lrrespective of this, it was possible to form the indoor and outdoor pools as a unit in terms of design and functionality and to give the new Vitalbad a brightly coloured radiance and an identity of its own.

We did this.

Project data

Architect

4a Architekten GmbH
Hallstraße 25
D – 70376 Stuttgart

Project team

Ernst Ulrich Tillmanns
Torsten Hannig, Jonas Straß, Joanna Lackorzynska, Charlie Lang, Alena Zgorskaya
Sylvia Gmelin

Client

Vitalbad Pfälzer Bergland GmbH

Physical address

Vitalbad Kusel
Trierer Straße 194
D – 66869 Kusel

Ceiling

Troldtekt® Akustikplatten

Ceramic Tiles

Agrob Buchtal

Photograph

David Matthiessen, Stuttgart

Author

4a Architects

© David Matthiessen

Photos

Design

Plans

Contact

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Address
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D-44795 Bochum

Phone
+49 234 5466 0374
+49 172 4736 332

Jamsil Hangang Park

Curving & connecting

Jamsil Hangang Park in Seoul

100 Architects

About

A creative international collaboration between 100 Architects (Shanghai), Carve (Amsterdam) and Urien (Seoul), with the local coordination & support of the landscape architect Walter Ryu, has resulted in this proposal for a leisure facility in Seoul, South Korea.

Bring back the glory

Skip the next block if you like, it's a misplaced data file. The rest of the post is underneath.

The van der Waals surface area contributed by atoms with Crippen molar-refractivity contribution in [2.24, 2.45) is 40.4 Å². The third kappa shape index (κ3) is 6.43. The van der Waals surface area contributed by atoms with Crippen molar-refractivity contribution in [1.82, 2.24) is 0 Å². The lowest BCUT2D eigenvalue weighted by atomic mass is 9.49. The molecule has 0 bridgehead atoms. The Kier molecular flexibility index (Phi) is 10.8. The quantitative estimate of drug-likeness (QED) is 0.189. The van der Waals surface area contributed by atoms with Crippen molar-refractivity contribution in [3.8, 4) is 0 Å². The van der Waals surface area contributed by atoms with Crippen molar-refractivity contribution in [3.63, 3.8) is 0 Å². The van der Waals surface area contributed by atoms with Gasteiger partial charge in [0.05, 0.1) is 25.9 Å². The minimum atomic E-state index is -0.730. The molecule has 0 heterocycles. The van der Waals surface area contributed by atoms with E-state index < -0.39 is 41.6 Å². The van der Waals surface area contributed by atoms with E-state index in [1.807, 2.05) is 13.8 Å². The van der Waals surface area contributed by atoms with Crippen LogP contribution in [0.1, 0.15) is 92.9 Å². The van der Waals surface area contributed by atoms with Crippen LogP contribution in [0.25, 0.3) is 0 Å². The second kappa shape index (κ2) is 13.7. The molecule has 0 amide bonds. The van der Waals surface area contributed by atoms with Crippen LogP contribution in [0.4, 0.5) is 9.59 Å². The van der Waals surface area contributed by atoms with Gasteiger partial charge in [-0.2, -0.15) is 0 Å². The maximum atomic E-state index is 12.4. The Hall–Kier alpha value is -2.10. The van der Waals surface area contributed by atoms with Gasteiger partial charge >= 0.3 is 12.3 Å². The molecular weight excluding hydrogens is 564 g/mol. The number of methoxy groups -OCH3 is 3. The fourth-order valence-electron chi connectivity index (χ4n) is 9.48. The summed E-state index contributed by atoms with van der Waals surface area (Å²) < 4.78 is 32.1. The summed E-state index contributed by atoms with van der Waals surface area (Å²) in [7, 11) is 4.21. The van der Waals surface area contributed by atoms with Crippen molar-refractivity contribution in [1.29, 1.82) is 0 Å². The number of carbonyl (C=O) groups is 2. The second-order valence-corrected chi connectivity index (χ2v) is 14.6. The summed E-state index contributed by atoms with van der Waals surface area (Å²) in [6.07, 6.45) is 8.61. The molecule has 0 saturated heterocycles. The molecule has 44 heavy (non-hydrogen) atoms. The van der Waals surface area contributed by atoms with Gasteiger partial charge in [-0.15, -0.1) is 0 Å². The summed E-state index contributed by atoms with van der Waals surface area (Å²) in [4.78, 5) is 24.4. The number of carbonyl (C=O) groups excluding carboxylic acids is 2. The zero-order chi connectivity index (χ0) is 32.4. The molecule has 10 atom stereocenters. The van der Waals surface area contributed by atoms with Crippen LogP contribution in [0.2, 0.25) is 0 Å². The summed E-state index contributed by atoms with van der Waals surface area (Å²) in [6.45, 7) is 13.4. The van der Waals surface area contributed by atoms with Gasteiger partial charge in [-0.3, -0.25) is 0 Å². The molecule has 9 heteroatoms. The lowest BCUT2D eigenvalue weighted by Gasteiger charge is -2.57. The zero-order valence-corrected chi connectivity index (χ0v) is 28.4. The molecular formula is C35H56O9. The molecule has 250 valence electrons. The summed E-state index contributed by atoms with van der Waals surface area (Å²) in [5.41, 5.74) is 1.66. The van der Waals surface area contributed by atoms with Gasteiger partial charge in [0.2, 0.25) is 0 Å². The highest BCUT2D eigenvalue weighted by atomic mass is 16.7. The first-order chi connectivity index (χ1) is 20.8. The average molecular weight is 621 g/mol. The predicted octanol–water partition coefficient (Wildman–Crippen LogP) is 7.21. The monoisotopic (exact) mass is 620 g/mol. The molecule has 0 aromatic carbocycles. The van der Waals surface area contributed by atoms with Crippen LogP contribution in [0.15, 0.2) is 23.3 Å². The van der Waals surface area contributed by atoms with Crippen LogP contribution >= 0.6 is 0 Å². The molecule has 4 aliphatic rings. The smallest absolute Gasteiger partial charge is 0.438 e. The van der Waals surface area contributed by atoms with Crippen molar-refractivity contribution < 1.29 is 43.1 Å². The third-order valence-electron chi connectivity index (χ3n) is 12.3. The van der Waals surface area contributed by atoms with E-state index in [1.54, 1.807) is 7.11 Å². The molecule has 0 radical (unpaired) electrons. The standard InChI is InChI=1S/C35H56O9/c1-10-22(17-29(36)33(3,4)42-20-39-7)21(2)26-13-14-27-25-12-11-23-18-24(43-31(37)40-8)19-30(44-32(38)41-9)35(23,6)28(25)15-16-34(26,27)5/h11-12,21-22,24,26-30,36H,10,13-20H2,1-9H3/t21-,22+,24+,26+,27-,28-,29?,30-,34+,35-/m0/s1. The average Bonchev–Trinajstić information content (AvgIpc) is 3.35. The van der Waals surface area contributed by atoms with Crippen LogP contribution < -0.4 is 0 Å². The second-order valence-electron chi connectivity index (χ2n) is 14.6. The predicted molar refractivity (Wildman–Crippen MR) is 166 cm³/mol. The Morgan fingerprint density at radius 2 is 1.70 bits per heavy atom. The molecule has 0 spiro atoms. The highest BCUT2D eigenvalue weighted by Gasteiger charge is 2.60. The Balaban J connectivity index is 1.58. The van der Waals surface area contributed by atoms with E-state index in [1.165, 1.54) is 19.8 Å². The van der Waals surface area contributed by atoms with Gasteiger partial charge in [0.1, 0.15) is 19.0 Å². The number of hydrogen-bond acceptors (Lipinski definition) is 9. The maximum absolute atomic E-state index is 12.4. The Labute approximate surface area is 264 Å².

With the purpose of improving the existing public facility of the Swimming Pool in Jamsil Hangang Park, the Municipality of Seoul launched a competition for a design solution that would bring back the former glory of this 30-years-old facility on the banks of the Hang River.

Not only by renovating the Swimming Pools themselves, but also seeking a solution that would reactivate the entire Park as a public destination within the City of Seoul.

Bring back nature

Our mission transcended the renovation of the existing pools, targeting the reestablishment of the natural landscape and fulfilling an entire urban regeneration, turning Hangang Park into a major urban and ecological landmark for the city of Seoul, to be used throughout all seasons.

The proposal unifies the pool complex with the surrounding cultural facilities. On the West, the Sagak Sagak Artistic Area, and on the East, the Botanical Learning Center. The plan connects those 3 facilities through a system of meandering interweaved pedestrian paths, allowing easy pedestrian accessibility between all of them, transforming the entire riverfront into a prominent public natural destination.